Despite escalating trade wars keeping commodity prices in check as well as increased regulatory challenges across the continent generally, Standard Bank’s mining team anticipates that 2019 will see miners continue to cautiously pursue emerging pockets of opportunity across the continent.
Over the last 18 months, the focus in the mining sector has been on debt reduction and balance sheet repair. The results of this consolidation have been largely successful, with a few miners paying dividends for the first time in some years. As such, “efficiency improvements and portfolio and asset optimisation are expected to continue into 2019 as companies remain committed to moving down the cost curve in response to the 2013 to 2015 downturn,” says Mark Buncombe, Standard Bank Group Head of Mining and Metals.
2019 is expected to see a renewed focus on mergers and acquisitions. The positive reception afforded the Barrick-Randgold merger in late 2018, for example, has encouraged other management teams to look more seriously at mergers and acquisitions as an option.
Optimism levels across the continent will ultimately, however, mirror the regulatory environment, “with more investment expected where policy makers have actively encouraged investment,” says Mr Buncombe. Ghana in 2018 was a case in point, “showing us that once policy makers build a business and investment-friendly legislative environment the market responds very quickly,” observes Buncombe.
In South Africa, the finalisation of the Mining Charter and the shelving of controversial amendments to the Mineral and Petroleum Resources Development Act, for example, is expected to similarly accelerate corporate activity and the commitment of capital to the local mining sector in 2019. Other increasingly favourable legislative environments on the continent include; Namibia, Botswana, Mozambique and Ghana.
A supportive regulatory environment is, however, only one part of the story. Despite ongoing currency volatility and uncertain global macro and commodities outlooks, other options to maximise value and drive growth and investment are available for miners in Africa’s more favorable legislative environments.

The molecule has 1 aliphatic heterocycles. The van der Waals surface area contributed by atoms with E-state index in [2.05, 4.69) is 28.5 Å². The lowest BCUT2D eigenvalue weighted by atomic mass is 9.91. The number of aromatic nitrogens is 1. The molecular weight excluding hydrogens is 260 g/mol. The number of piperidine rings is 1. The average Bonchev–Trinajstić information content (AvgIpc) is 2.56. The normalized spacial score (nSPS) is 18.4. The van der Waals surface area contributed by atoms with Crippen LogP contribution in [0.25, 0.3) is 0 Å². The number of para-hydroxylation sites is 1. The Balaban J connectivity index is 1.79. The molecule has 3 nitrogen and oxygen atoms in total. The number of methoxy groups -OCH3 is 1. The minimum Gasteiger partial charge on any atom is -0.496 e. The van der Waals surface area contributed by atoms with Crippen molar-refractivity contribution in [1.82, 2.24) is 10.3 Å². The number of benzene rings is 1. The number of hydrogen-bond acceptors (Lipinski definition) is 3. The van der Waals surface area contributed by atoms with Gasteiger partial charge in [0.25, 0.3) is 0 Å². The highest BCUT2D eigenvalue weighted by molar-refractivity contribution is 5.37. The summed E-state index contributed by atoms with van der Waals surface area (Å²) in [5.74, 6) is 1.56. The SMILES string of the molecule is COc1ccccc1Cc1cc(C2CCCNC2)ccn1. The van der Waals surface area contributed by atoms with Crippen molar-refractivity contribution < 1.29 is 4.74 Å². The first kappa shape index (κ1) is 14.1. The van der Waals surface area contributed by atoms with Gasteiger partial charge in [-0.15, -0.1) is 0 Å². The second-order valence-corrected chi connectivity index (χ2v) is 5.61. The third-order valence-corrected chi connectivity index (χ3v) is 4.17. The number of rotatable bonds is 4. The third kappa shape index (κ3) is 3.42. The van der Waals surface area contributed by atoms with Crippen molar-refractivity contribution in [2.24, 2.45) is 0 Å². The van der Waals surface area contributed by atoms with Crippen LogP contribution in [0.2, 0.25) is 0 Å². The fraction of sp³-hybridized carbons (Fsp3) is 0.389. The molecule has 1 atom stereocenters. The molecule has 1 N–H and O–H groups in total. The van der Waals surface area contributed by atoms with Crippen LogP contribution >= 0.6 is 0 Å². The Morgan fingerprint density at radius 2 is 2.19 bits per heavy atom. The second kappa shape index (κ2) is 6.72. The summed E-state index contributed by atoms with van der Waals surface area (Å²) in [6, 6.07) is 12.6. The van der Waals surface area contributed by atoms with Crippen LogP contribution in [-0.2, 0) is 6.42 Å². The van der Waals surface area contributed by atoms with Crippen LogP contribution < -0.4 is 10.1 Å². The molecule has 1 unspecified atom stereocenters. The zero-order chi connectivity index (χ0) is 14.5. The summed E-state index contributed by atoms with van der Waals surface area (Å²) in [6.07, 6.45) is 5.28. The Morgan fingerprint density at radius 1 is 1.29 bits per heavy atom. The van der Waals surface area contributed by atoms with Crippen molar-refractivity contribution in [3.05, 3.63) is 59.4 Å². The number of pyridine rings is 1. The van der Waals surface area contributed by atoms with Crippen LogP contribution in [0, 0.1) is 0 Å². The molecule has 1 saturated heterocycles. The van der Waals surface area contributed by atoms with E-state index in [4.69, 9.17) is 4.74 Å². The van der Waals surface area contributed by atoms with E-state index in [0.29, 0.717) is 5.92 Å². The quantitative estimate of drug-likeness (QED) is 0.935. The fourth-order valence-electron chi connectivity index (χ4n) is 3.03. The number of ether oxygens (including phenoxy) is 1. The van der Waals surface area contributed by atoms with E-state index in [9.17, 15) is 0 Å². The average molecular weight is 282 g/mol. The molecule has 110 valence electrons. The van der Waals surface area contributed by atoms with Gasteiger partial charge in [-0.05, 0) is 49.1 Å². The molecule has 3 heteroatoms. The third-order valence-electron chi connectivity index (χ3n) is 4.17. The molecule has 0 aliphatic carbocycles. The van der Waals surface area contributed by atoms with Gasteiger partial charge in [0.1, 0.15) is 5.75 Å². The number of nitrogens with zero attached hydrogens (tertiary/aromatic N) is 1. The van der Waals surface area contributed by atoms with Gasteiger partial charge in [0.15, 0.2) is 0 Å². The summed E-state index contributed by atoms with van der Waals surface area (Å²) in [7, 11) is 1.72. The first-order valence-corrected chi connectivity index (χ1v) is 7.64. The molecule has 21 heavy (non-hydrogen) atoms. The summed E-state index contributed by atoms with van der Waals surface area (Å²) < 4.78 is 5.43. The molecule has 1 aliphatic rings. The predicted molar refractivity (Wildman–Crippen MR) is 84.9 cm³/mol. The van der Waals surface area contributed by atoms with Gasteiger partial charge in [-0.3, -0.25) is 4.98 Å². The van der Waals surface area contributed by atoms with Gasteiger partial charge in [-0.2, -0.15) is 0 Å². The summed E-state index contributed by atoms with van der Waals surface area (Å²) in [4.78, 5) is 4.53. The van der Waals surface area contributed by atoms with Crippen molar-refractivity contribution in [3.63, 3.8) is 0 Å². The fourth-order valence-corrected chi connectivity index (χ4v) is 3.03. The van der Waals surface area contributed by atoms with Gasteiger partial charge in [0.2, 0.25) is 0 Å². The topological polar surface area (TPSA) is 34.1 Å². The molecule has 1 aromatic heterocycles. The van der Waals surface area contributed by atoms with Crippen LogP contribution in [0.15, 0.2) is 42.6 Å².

These broader opportunities are expected to drive a diversification in financing practices in Africa’s mining industry. For example, in addition to corporate facilities, “Africa’s miners are increasingly seeking to optimise cost, liquidity and working capital requirements using additional products like asset financing, invoice discounting and inventory financing,” says Mr Buncombe.
2019 is also likely to see miners, “increasingly look to their bankers to meet the financing needs of their clients’ broader supply and partner networks,” says Mr Buncombe. This will require bankers to develop a much broader, detailed and altogether much more sophisticated view of value chain financing – including; financing the broader supplier, infrastructure, beneficiation and social ecosystems in which mines operate. This is also expected to extend to governments’ indigenisation efforts as, “locally-owned players tend to be more prevalent in the ecosystem,” he adds.
Access to cheap and reliable power is expected to remain a key success factor for mining companies in Africa, driving continued investment in captive power generation capacity. As the cost of solar power comes down and new storage technologies make solar more viable as a source of power for the mining industry in Africa, “we have seen several clients invest in or consider investing in solar power plants to replace more expensive diesel generators or unreliable grid power,” says Buncombe.
“This will have the additional benefit of improving miners’ environmental footprint while broadening investment beyond the mining sector,” he says.
Despite global macro uncertainty and slowed growth in China, 2018 saw an increase in Chinese mining activity on the continent. Whilst there has been a lot of debate around capital availability for Chinese firms, the evidence seems to suggest that this activity will not slow down this year, predicts Buncombe.
A more upbeat view of the South African market is supported by an increased global appetite for bulks, especially coal, chrome and manganese, as well as the fact that after almost a decade of cost cutting, miners now have ready cash to invest. The availability of equity cash, combined with a policy environment much more favourably disposed to the public-private partnerships that South Africa will need to establish if it is to benefit from the cyclical upturn in bulks, is not only likely to see an increase in production but will also see new investment in South Africa’s bulk export infrastructure. “This is likely to drive capital formation, jobs and growth beyond the mining sector,” says Buncombe.
Given more favourable legislation in a number of African jurisdictions, sustained Chinese interest in the continent, the improved balance sheets of many African miners, an increased global appetite for bulks and the broader range of ecosystem-financing options available to miners, “we remain cautiously optimistic that Africa’s mining sector offers real opportunity for expansion in 2019 despite the challenging global macro environment and uncertain commodity prices,” says Mr Buncombe.